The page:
Keep in mind that most airlines require that you call them at least 3 days before departure to let them know that you are bringing pets with you and travelers highly recommend doing it even sooner. This is important as the airline will confirm that the flight is capable of accepting pets in the hold (it’ll need to be pressurized and temperature controlled) and they’ll, of course, need to charge you the extra fees. Apart from the fee, you can pick your airline based on tips from travelers. Many of them are recommending Qatar Airways, awarded Diamond Standard APEX, and in previous years even Airline of the Year by Skytrax.
What is there to know about traveling with pets on Qatar flights?
Benefits are definitely the price and that the airport staff makes sure that animals can get out of the container, stretch, have water and food while waiting for the transfer in Doha, which is praised by many travelers. Qatar also responds to any questions you might have. They care and for the safety and comfort of the animal, they recommend transporting your pet as cargo during the hotter months (May-October).
However, the airline does not accept animals younger than 12 weeks, weak or sick animals, pregnant animals, or rodents. Qatar also does not accept certain breeds that are prone to heatstrokes, such as Persian cats or pugs. You can find the complete list on their website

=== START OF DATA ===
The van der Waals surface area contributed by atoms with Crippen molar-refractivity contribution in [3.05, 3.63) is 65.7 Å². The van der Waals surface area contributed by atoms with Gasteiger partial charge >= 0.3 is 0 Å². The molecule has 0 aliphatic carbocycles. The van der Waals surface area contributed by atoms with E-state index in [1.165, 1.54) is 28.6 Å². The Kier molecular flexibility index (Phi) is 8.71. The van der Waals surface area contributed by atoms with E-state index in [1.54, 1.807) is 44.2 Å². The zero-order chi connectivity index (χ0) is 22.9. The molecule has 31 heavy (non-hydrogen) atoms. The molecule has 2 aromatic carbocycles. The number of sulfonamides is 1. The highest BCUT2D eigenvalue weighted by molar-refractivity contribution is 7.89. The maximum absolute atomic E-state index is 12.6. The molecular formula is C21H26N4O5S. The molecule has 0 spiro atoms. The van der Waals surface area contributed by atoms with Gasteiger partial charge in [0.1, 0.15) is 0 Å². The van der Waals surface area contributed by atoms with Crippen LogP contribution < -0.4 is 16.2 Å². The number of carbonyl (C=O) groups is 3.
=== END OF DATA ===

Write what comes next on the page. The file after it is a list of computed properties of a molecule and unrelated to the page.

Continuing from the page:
Of course, there are many more airlines, depending on where do you fly from… Eva Air, Turkish Airlines, KLM, Qantas, Air France, and so on. We picked just one, as they are verified and often cheaper. Talking about price:
Is importing pets to Thailand costly?
“Whoever said diamonds are a girl’s best friend never owned a dog.” But how about bringing it to Thailand? Does it break the bank? Let’s have a look.
If we compare the costs to Emirates, for example, Qatar offers fair prices. After all, Emirates charges you depending on the weight and size of the animal plus cage combined, which is 500 USD for animal and cage below 23 kg and 800 USD for 24 to 32 kg. However, the fee at Qatar depends on your country of origin and the route that suits you. We always recommend contacting the airline directly.
And what about the previously mentioned paperwork? Those prices depend on the Animal and Livestock agency of your country and your vet.
How is life for pets in Thailand?
Your life will improve by having your best bud with you. Scientists say that pets lower stress levels, increase work productivity, give you a reason to exercise or even socialize. But how about your pet? Will it enjoy Thailand? Is it safe?
It is fairly safe. There are clauses in Thai legislation that state that those found guilty of cruelty to animals may be fined 1,000 Thai baht (32 USD)
In case your pet is lost, it is recommended to contact the BMA’s Dog Control Department in Bangkok or the local government district office called Bor Tor or Thesaban.
Many apartments or condos do not accept pets, so you might need to opt for a house. Of course, this depends on the place you will live in and the landlord. If you will rent a house a fenced property is advised as Thailand like many Southeast Asian countries still faces a problem with stray dogs. There are many animal rescue centers that you can visit, donate to, or volunteer at if you would like to.
How about animal-friendliness, then? Thailand is a “sabai sabai” country, which means very comfortable and chilled. Only some public parks and national parks restrict entrance for dogs. People in general like dogs, though. Trendy and small breeds such as French bulldogs or corgi are especially loved here.
Transportation and temperatures might take a bit of time to get used to but we believe that with a bit of practice and AC, your furry friend will love motorbike trips and chilling with you.